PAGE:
Home Depot, Inc. in the New Millennium
Question 1. Assess Home Depot’s financial performance from 1986 to 1999. What explains the decline in performance in 2000? (See Question #1 Exhibit)
The slowing economy in 2000 combined with Home Depot’s aggressive expansion efforts was the reason for Home Depot’s poor financial performance. Between June 1999 and May 2000, the FED had raised interest rates six times – or a total of 1.75 percentage points – in an effort to slow the economy and economists had been noticing some softening of overall consumer demand.
From Exhibit 4 we see an average increase in sq. footage of 26% per year for period 1986 – 2000 while average sales growth fall from an average over the same time period of 31% to 19% in 2000. In addition Exhibit 4 shows there was a drop in sales per square footage from $423 in 1999 to $415 in 2000 and a drop in weekly sales per store from $876,000 in 1999 to $826,000 in 2000.
An additional calculation derived from Exhibit 4 is the average number of customer transactions per store per year which had been on the steady increase from 1986 to 1996. However, the number of transactions dropped from 906,250 in 1996 to 881,410 in 1997 to 873,850 in 1998 to 856,989 in 1999, and finally down to 826,279 in 2000. Home Depot faced declining performance in 2000 from cannibalization of sales due to over expansion and market saturation. Resulting sales drops were also magnified by the slowing economy.
Question 2. What is your estimate of the intrinsic value of Home Depot’s stock as beginning of 2001, assuming that it will have a constant growth rate of 6% and maintain its same ROE as in 2000? Prepare a sensitivity analysis varying the cost of equity and ROE. (See Question #2 Exhibit)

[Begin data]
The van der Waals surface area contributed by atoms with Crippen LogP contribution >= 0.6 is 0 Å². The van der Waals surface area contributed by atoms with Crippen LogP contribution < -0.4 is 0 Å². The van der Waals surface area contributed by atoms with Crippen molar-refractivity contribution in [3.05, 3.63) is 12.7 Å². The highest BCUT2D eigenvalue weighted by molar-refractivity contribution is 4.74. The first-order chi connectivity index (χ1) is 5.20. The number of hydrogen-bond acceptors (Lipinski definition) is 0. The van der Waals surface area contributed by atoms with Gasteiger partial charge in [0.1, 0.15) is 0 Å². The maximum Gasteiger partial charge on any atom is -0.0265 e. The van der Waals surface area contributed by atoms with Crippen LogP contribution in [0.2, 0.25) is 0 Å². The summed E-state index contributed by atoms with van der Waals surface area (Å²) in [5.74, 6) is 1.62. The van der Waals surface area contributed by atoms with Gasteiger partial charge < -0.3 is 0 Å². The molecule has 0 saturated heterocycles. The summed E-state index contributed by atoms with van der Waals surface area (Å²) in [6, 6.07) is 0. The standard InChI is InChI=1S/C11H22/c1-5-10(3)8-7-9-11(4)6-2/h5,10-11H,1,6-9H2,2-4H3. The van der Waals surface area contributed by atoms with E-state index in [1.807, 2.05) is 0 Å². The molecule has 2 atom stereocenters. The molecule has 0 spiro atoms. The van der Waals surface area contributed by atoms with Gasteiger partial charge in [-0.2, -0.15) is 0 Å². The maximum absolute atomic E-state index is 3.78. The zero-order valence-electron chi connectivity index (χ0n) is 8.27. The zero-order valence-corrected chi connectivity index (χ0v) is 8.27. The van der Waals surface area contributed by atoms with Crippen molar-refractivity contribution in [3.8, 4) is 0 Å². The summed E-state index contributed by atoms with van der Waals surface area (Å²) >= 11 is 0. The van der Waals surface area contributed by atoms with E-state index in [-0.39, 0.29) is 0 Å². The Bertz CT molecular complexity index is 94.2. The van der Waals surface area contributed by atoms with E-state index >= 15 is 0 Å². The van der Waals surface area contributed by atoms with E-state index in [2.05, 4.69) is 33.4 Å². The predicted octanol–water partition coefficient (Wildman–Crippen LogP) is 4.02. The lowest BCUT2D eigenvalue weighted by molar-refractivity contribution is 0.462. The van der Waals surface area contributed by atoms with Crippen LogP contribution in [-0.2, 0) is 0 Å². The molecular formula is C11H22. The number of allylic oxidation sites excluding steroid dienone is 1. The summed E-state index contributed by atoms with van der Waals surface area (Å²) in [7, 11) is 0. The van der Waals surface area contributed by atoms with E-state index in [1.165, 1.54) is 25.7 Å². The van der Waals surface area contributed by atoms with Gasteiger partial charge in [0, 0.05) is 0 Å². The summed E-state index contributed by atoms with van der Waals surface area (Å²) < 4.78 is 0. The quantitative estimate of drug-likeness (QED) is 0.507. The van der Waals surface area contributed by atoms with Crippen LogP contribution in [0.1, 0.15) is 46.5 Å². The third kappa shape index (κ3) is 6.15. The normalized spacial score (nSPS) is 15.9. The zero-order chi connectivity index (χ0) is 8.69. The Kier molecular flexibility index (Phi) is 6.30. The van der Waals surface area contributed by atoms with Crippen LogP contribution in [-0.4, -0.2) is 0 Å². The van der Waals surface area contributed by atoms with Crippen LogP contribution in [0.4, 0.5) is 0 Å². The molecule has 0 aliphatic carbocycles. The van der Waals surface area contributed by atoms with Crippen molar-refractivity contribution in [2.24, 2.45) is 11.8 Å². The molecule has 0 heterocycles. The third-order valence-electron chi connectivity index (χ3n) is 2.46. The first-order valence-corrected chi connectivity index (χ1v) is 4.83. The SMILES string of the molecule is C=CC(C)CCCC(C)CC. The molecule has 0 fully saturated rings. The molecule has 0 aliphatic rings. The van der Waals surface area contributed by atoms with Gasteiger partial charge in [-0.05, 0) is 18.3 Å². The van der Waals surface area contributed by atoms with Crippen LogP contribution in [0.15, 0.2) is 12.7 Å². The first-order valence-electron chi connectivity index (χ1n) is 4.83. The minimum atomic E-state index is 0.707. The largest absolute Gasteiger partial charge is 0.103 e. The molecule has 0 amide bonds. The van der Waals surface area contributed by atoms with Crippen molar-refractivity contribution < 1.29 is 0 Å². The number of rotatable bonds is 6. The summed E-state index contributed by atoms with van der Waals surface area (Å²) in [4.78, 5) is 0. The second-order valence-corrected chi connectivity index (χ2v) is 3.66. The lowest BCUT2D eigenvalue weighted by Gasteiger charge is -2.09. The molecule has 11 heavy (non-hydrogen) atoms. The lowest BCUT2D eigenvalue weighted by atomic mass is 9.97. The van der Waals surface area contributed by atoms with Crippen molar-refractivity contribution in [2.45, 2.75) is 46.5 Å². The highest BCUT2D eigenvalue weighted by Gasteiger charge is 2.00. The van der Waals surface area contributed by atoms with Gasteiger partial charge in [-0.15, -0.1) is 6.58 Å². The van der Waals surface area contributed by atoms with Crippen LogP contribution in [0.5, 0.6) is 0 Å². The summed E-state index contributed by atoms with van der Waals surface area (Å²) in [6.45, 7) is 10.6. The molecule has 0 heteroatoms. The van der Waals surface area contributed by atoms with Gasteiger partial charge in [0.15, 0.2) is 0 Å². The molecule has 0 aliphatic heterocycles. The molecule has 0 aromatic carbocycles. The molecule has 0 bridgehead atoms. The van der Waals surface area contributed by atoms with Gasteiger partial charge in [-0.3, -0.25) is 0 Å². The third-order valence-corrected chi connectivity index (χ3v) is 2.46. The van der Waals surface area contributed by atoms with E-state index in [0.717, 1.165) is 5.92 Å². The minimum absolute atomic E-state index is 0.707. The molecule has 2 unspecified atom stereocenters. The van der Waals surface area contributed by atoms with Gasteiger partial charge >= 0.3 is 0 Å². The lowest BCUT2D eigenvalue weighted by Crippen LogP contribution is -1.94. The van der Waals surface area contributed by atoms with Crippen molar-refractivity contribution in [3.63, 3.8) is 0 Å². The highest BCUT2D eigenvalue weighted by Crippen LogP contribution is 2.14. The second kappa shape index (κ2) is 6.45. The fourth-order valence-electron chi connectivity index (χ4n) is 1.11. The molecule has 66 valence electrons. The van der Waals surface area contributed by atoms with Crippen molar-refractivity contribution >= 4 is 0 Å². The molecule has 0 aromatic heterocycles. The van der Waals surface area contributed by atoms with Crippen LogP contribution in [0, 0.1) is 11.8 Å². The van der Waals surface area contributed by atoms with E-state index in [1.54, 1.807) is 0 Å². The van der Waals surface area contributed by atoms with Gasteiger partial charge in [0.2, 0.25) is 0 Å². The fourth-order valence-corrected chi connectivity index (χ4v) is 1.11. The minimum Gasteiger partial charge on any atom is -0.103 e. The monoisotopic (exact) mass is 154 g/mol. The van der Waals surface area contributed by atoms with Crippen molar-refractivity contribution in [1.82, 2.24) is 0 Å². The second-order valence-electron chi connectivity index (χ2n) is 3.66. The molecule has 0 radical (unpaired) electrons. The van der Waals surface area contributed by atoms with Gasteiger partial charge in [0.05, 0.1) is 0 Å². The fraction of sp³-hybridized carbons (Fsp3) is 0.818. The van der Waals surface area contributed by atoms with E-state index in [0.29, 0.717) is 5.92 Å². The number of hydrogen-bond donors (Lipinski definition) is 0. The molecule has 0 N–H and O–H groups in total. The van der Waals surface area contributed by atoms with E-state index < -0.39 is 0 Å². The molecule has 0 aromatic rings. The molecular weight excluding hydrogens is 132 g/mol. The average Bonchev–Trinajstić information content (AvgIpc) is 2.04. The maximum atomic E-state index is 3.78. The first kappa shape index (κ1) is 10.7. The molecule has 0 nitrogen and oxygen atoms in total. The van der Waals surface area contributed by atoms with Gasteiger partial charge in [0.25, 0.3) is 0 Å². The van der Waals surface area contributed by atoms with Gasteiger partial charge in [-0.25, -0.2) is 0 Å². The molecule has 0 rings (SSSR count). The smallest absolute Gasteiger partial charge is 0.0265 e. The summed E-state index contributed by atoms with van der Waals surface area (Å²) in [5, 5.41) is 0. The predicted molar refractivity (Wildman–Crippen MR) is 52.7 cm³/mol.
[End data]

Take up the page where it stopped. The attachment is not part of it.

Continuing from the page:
CAPM = Rf +β(Rm-Rf)
Ke = 13.43%
ROE = .209
G = .06
V= BVE * (ROE-g)/(Ke-g)
12,341*(.209-.06)/(.1343-.06) = 24,748.44
Value ranges from $25.3B to $61.2B depending on the cost of equity used (estimated by CAPM) with risk market premiums varying from 3-7%. However, further analysis of Home Depot’s past returns, when standardized to a normal distribution with cumulative probabilities, the resulting expected return equated to 13.3% (7.5% higher than Rf) supporting the use of at least a 7% market risk premium.
When we vary the ROE from 20.9% (actual 2000 ROE) to 24.9% (average 1986-2000 ROE) we then get a range of values from $25.3 to $32.1B
Valuation is dependent upon our assumption of the market risk premium, and Home Depot’s growth and ROE. Careful analysis on Home Depot’s past performance does however allow for a considerable narrowing of the target valuation range.
Question 3. Compare Home Depot’s performance to that of Lowe’s. (See Question #3Exhibut & Supplemental Exhibits)
Sales: HD sales as a percent to Lowe’s have increased from 217% in 1997 to 243% in 2000. Sales growth for Home Depot is consistently 4% to 5% higher than Lowe’s each year.
Operating Turnover (sales/net assets): HD has outperformed Lowes through the expansion phase with a 5% drop in operating turnover while Lowes dropped 24%
NOPAT: HD’s NOPAT margin is slightly higher than Lowe’s. Operating ROA is over 5% higher at Home Depot than Lowe’s.
In conclusion, we believe the data analyzed, Sales, Operating Turnover, and NOPAT; favor Home Depot. It has had higher increases in sales, better return on assets, and higher margins. Home Depot also has less debt and a stronger brand name than Lowe’s.
Question 4. Analyze Home Depot’s Cash Flow Statements. Is Home Depot funding its investments out of internal cash flow or from external financing? Are dividends financed out of internal cash flow or by external financing? If Home Depot is using external financing, what percentage is debt financing? Common stock financing? (See Question #4 Exhibit & Supplemental Exhibits)